By the way, we have lots of leaf lard available. Contact us to get your hands on some.
Now, let's turn that un-rendered lump of pork fat into this beautiful snow white lard...
There are two rendering processes, wet and dry. For the home renderer, the dry method is easier. To do this, it requires melting the fat on low and slowly for about 2 hours. In order to prevent burning, it is stirred often, and kept on low. I never add water to the pot as some recommend, because I haven't found it necessary, and in some cases the water hasn't fully evaporated. It is important that there is no water in the final product, as this will cause spoilage. That is why I choose not to add any water, and also why it is important to pour the lard into dry jars. Onto the rendering...
~For 1 quart of lard, you'll need approximately 5 pounds of fat
~Large stainless steel pot with lid
~Fine weave cheesecloth, or fine weave kitchen towel
~CLEAN and DRY glass storage jars
~Large glass measuring cup or pitcher
Chop the fat into large chunks and place into a stainless steel pot. Cover with a lid, and heat on low.
After about five minutes, give it a good stir, making sure to stir the bottom too to prevent it from sticking and burning. Then stir every ten minutes until there's a good amount of liquid melted. This takes about 20 minutes.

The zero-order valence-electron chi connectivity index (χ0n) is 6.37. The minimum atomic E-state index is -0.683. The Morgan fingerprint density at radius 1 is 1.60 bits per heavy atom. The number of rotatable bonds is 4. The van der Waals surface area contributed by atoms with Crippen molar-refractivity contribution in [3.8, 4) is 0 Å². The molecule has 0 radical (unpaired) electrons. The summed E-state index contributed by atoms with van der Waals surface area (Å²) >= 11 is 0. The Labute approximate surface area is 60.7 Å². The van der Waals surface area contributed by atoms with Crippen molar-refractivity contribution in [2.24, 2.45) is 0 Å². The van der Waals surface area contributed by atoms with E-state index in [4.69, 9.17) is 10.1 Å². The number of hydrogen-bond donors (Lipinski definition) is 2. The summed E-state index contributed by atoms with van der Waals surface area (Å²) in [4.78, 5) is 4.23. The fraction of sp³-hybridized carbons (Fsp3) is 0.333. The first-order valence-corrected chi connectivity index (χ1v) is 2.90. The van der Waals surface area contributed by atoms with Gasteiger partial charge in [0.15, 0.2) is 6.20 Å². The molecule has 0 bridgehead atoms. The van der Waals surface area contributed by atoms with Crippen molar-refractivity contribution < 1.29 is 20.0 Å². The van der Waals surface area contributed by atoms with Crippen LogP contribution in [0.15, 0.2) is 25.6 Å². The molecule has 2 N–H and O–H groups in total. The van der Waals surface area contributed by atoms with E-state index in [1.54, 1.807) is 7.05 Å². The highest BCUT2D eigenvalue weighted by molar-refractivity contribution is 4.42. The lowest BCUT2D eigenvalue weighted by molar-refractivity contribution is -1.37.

Every half an hour, give it another stir. You'll notice the chunks reducing in size and the liquid fat increasing. It's important that it doesn't burn at all, because that imparts a smoky flavor.
When the chunks (called cracklings) have sunk to the bottom, & the liquid isn't increasing anymore, the lard is rendered. This takes about 2 hours.
Remove from heat. Now you're ready to strain and store the lard. Get your clean and dry jars handy. Place a strainer on top of a large glass measuring cup or pitcher, and place a piece of fine weave cheesecloth over the strainer. Ladle the fat from the pot, and pour over the cheesecloth. Do this in batches, until all the liquid fat is strained.
Let the jars cool in the fridge with the lids off. You're all done! Well, except for the cleaning part...
You can turn the leftover cracklings into a delicious snack by frying them up in small batches on the stove.
Photos of the process follow below.